One of the arguments against legalising brothels is that it somehow encourages prostitution; this is a fallacy because prostitution goes on regardless.  Some women have no option but to turn to prostitution to survive and it is these women who will benefit the most from the legalisation of brothels.  Rather than risking their lives on the streets, potential prey for any rapist or abusive clients, they would have scheduled appointments in a location away from any family they may have and to whom they do not wish to draw undue embarrassment.  The brothel manager would employ the women; meaning that there would be extra income from the tax and National Insurance payments each employee would be paying.  And I am quite sure that the Government would make sure that ‘sexual services’ would be subject to Value Added Tax although as a lot of MPs take advantage of these types of services, perhaps, they wouldn’t be inclined to make them VATable.

Legalising brothels would bring in revenue from the sale of licenses (subject to approval) and have the effect of removing an unsightly problem from the streets of towns and cities.

A major advantage would also be that legalised brothels would ensure that illegal prostitution would be minimised and the spread of sexually transmitted infections would likewise be reduced due to regular screening for STIs.  The health benefits of STI screening would reduce the cost of treating those infections on the National Health Service, a massive benefit at a time of cuts in NHS funding.

The women who are forced by circumstances to turn to prostitution would be safely taken out of the hands of exploitative and/or abusive pimps and given some degree of safety on premises that could be visited on a regular basis by the police or some form of Local Authority inspector to ensure that the environment is a safe one.  Legalised brothels would also enable the industry to have standardised pricing for their services, ensuring that those women unfortunate enough to have to provide those services are not being unduly exploited, as the prices would include a percentage that would go towards the upkeep of the brothel and the management personnel costs.

Prostitution is a problem that is not going to go away whether it is legalised or not but if it were legalised at least it would provide a shot in the arm for the economy and safety for the women who provide the services and their clients.

I'm watching you, "Call Me Dave" Cameron!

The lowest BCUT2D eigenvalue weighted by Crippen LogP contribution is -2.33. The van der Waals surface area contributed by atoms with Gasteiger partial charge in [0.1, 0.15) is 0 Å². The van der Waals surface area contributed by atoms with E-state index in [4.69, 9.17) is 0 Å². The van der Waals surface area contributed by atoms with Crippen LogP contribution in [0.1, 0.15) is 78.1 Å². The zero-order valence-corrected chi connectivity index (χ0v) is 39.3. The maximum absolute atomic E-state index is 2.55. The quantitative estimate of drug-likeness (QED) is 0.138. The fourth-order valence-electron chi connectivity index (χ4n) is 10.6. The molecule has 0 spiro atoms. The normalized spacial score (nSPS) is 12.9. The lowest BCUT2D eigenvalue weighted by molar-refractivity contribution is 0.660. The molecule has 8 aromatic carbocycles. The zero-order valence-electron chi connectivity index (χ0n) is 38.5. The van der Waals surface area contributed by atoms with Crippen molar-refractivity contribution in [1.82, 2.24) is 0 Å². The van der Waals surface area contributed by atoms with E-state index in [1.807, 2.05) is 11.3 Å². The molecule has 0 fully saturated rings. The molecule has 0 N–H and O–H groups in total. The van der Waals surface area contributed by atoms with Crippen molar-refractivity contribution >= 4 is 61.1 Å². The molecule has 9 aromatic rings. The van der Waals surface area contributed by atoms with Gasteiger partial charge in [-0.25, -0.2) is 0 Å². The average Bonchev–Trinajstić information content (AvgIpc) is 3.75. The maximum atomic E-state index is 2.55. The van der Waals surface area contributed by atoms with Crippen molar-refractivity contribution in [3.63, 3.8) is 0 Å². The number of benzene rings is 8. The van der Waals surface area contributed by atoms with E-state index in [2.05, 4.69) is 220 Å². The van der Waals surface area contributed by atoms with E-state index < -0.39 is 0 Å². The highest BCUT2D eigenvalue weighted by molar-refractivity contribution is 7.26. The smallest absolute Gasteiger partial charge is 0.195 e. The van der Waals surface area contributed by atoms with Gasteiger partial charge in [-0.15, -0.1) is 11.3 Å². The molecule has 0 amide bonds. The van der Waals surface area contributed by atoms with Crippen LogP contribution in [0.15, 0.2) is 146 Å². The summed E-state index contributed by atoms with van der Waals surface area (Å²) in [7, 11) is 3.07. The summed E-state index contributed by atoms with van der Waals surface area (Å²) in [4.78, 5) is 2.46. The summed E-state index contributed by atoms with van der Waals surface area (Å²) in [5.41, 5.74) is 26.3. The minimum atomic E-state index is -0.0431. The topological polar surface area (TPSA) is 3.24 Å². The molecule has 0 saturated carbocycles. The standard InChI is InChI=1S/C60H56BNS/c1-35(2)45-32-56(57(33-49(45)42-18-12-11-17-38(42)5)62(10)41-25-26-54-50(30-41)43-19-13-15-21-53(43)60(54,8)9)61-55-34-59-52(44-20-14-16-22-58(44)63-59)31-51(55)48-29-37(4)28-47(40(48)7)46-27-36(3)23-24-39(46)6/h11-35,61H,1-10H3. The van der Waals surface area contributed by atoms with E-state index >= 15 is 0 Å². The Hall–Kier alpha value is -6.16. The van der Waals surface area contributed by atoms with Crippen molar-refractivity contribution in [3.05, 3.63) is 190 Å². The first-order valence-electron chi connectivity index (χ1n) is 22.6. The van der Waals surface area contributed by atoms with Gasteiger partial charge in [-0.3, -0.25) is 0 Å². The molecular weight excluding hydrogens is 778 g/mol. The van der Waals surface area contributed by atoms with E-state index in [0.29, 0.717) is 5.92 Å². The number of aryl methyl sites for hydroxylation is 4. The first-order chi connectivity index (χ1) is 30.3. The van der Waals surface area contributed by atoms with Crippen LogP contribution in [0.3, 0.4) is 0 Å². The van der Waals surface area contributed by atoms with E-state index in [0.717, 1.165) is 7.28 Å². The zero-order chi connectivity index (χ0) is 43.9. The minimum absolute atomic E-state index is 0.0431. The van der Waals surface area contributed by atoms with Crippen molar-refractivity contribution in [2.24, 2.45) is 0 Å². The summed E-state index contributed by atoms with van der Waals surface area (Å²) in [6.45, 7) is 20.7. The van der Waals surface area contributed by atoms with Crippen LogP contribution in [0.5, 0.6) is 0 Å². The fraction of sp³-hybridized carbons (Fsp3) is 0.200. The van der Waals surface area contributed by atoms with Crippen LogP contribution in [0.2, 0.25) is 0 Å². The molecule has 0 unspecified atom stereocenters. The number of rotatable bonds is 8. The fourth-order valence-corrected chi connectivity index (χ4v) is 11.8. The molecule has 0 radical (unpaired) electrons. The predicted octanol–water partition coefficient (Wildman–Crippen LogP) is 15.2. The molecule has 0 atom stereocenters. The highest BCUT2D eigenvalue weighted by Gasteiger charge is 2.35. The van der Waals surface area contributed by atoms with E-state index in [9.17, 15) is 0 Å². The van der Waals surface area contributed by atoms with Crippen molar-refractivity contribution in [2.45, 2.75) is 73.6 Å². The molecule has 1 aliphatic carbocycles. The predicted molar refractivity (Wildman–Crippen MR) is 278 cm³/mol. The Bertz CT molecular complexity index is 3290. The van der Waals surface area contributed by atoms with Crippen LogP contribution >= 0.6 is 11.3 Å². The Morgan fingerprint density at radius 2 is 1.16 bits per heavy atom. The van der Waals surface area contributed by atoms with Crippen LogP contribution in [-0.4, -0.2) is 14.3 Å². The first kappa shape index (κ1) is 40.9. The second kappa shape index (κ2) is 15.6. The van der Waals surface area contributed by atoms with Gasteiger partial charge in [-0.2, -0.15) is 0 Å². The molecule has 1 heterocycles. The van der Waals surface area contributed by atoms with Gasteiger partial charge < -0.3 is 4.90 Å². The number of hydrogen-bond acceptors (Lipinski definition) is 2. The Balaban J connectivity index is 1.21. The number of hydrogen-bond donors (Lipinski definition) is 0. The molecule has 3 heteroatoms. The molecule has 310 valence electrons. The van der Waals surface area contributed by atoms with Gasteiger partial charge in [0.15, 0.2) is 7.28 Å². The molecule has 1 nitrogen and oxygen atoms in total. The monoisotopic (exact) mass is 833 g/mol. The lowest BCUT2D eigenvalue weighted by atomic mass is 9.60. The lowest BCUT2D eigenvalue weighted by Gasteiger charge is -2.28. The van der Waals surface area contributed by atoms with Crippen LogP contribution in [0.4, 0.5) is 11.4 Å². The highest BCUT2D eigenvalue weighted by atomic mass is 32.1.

Tomorrow, the UK is going to be gripped in a wave of patriotic flag waving because of the Royal wedding.  I, however, will not be joining the rest of the country, as I believe that we are being distracted from more important matters by all the media attention being given to the wedding.

I don’t really see what all the fuss is about as the Royal family has become nothing but a joke in the last couple of decades and, without trying to doom the marriage before it’s happened, I really don’t think that it’ll last that long.  I give it about six years which is my most generous estimate but I really don’t think it’ll last as long as that.

While the rest of the country is being distracted by the shiny-shiny event, I’ll be keeping my eyes open for the bad news that the Coalition Government will be trying to bury amongst the flag waving crap.  I will point out the bad news I find and hope people will listen but I somehow doubt they will.  Most people these days can’t handle thinking about more than one thing at a time and the Government is taking advantage of that fact.

Tomorrow should be interesting, if only to see how devious this Government is prepared to be.

Electoral reform (Saw style)!

We are a week away from the day of reckoning on the Alternative Vote referendum but will it truly be an acceptable change if it goes through?  Nick Clegg once said that AV was a miserable little compromise compared with the other alternatives in the electoral reform debate.  In my opinion, I don’t think AV will make MPs more accountable, likable or more trustworthy so I have come up with a rather outlandish and controversial version of electoral reform that will ensure that MPs will actually do what’s best for their constituents rather than what’s best for their party or themselves.

I am a fan of the Saw film franchise and believe that we can learn a lot from Jigsaw’s philosophy, perhaps not his methods but I think we should go with something I believe would work.  Not only would this idea help get a truly representative set of MPs but it would help with our ever-growing population problem.